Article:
A UNIVERSITY-COMMUNITY PARTNERSHIP MODEL TO IMPROVE REGIONAL WATER QUALITY IN LAKE MICHIGAN WATERSHEDS
The waters that flow into the Great Lakes cover an extensive, varied landscape, from forested areas to agricultural land, cities, and suburbs. Land uses impact the water quality of local tributaries, ultimately affecting Lake Michigan. In order to assess these impacts, the University of Wisconsin-Green Bay, Manitowoc Campus and Lakeshore Natural Resource Partnership have established a robust collaboration which facilitates systematic, long-term data collection on water quality, community outreach, and watershed education. This poster presents the details of our collaboration which meets many of the criteria of translational ecology. Student interns, mentored by faculty, are responsible for data collection and analysis, coordination with community volunteers, communication of results to the public, and mentoring of high school students.. As students benefit from community engagement and hands-on research, their work creates opportunities for increased citizen awareness of local watershed issues, and provides data for evidence-supported decision-making. One long-term goal of this project is to establish EPA’s 9-Element Watershed Plans for each watershed. Planning is designed to engage landowners as partners with the local agricultural community. This partnership will also play a role in helping structure an emerging TMDL for Lakeshore region watersheds.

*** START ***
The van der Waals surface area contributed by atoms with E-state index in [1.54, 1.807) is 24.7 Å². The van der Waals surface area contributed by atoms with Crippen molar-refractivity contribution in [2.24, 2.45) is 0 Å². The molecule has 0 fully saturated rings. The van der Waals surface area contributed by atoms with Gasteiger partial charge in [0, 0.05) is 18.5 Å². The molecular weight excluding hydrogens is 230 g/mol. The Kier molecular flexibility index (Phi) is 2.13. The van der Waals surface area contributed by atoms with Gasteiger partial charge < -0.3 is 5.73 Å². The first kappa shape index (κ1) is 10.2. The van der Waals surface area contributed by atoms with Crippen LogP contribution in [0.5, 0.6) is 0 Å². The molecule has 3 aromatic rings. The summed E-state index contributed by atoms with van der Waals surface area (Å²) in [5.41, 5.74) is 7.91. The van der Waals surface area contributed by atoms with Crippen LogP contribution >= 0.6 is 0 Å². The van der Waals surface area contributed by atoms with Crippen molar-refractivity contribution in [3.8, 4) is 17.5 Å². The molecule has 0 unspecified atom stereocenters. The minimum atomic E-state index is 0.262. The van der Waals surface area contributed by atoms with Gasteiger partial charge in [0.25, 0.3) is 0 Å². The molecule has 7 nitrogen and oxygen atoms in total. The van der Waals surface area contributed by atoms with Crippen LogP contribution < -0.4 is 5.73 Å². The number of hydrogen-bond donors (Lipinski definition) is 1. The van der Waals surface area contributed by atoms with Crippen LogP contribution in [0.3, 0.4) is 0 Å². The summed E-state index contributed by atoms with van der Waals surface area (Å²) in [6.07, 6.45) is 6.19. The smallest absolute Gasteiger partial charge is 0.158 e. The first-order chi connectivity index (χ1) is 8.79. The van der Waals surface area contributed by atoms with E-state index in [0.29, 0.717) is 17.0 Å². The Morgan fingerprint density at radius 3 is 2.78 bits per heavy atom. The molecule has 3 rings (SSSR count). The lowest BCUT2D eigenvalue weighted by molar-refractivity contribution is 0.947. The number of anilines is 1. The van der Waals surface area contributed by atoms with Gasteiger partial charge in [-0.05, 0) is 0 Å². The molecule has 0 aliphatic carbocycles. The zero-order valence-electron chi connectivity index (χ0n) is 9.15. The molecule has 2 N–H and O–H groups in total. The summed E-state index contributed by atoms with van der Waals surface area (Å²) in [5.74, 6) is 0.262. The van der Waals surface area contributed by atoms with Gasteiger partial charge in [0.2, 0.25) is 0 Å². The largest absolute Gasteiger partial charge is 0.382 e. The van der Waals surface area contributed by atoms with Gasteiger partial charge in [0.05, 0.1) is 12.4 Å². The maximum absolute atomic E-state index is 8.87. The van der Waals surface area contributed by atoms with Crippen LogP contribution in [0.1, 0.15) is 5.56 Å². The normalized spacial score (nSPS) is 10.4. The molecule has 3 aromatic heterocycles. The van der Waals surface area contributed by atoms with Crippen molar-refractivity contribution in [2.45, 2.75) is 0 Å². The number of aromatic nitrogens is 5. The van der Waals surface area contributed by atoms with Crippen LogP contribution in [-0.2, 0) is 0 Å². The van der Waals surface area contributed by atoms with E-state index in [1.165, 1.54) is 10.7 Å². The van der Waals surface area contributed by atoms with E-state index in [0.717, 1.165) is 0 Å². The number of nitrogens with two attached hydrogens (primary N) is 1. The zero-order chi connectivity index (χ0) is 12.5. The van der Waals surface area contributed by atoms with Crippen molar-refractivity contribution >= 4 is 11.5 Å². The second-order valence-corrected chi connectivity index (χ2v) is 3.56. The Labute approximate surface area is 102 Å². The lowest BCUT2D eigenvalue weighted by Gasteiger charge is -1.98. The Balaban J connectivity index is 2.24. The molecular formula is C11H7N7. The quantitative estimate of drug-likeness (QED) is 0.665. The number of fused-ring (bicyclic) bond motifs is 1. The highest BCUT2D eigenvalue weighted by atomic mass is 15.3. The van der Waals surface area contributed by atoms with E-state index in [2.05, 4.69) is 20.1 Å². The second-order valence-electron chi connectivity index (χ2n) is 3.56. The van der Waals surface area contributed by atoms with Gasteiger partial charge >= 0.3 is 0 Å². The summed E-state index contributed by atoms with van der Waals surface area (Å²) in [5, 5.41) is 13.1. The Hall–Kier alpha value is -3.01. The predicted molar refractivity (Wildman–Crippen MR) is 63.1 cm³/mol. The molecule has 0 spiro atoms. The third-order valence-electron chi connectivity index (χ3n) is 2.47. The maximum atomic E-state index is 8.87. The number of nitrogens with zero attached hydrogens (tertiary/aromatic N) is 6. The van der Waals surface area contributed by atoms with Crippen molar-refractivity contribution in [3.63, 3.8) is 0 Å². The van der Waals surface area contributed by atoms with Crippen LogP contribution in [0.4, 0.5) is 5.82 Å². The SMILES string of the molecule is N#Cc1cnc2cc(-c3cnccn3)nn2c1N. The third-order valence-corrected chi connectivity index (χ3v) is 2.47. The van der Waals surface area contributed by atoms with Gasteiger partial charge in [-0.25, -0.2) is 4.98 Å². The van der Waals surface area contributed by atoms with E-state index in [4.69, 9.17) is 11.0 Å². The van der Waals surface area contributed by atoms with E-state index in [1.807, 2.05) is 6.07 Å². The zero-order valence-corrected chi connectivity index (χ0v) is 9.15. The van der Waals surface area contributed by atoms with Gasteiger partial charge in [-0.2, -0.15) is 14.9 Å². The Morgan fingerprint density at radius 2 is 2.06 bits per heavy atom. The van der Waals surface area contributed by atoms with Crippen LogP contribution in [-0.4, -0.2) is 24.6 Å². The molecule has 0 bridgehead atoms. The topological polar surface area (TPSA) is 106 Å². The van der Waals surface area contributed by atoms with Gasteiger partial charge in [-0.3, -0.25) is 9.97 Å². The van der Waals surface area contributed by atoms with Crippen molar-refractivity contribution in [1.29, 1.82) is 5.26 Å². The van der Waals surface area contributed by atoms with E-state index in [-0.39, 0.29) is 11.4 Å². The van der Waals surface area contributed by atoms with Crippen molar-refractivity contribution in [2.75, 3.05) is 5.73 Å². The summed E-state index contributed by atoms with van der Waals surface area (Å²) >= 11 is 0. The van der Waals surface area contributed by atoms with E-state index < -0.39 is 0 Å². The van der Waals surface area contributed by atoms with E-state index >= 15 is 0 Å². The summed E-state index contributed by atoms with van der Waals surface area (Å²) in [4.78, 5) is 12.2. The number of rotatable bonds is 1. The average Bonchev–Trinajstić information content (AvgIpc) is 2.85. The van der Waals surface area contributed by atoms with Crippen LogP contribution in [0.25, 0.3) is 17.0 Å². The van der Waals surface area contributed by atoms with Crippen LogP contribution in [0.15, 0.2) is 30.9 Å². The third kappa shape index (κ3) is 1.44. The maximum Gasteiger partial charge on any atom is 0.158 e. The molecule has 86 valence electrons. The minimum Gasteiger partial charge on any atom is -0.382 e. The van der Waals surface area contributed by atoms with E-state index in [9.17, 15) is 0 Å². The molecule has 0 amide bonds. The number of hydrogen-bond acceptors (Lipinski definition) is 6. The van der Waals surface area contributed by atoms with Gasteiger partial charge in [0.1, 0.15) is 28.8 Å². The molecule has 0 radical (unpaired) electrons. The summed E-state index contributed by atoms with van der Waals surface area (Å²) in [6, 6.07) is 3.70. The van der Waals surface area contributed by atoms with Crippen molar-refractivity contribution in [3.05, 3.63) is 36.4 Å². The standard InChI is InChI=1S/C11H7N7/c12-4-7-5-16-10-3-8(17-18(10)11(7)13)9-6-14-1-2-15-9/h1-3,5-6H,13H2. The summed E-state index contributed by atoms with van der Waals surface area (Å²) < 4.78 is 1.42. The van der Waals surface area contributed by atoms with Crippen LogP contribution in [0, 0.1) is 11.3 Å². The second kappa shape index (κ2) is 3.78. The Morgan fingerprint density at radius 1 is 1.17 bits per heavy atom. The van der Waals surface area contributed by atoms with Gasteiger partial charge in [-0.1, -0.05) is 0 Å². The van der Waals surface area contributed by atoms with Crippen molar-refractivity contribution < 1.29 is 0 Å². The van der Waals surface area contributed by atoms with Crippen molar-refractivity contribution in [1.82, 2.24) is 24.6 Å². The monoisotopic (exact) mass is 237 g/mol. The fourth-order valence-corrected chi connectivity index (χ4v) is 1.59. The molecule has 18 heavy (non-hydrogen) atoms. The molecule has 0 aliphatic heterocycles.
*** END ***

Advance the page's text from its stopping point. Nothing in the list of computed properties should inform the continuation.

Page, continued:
Richard Hein (Co-Presenter/Co-Author), University of Wisconsin-Green Bay, Manitowoc Campus, firstname.lastname@example.org;
Rebecca Abler (Primary Presenter/Author), University of Wisconsin-Green Bay, Manitowoc Campus, email@example.com;